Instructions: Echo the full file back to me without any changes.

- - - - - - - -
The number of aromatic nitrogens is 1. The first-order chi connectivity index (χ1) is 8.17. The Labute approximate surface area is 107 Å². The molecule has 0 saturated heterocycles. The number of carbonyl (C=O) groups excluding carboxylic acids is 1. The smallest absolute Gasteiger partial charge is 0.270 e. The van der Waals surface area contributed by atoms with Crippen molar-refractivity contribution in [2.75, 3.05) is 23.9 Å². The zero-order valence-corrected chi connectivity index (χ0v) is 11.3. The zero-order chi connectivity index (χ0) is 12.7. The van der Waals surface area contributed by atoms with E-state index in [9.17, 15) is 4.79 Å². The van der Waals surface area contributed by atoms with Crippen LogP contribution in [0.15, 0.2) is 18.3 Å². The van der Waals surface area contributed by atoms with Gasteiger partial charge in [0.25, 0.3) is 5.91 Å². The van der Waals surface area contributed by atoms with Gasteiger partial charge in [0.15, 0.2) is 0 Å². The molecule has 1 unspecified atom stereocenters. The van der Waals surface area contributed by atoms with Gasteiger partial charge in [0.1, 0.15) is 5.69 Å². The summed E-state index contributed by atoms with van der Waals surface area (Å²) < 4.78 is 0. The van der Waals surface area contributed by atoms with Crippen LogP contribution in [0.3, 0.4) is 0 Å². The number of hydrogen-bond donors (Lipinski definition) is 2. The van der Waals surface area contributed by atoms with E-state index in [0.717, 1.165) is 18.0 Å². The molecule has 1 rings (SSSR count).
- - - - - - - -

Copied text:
The number of aromatic nitrogens is 1. The first-order chi connectivity index (χ1) is 8.17. The Labute approximate surface area is 107 Å². The molecule has 0 saturated heterocycles. The number of carbonyl (C=O) groups excluding carboxylic acids is 1. The smallest absolute Gasteiger partial charge is 0.270 e. The van der Waals surface area contributed by atoms with Crippen molar-refractivity contribution in [2.75, 3.05) is 23.9 Å². The zero-order valence-corrected chi connectivity index (χ0v) is 11.3. The zero-order chi connectivity index (χ0) is 12.7. The van der Waals surface area contributed by atoms with E-state index in [9.17, 15) is 4.79 Å². The van der Waals surface area contributed by atoms with Crippen LogP contribution in [0.15, 0.2) is 18.3 Å². The van der Waals surface area contributed by atoms with Gasteiger partial charge in [0.25, 0.3) is 5.91 Å². The van der Waals surface area contributed by atoms with Gasteiger partial charge in [0.15, 0.2) is 0 Å². The molecule has 1 unspecified atom stereocenters. The van der Waals surface area contributed by atoms with Gasteiger partial charge in [0.1, 0.15) is 5.69 Å². The summed E-state index contributed by atoms with van der Waals surface area (Å²) < 4.78 is 0. The van der Waals surface area contributed by atoms with Crippen LogP contribution in [0.3, 0.4) is 0 Å². The number of hydrogen-bond donors (Lipinski definition) is 2. The van der Waals surface area contributed by atoms with E-state index in [0.717, 1.165) is 18.0 Å². The molecule has 1 rings (SSSR count).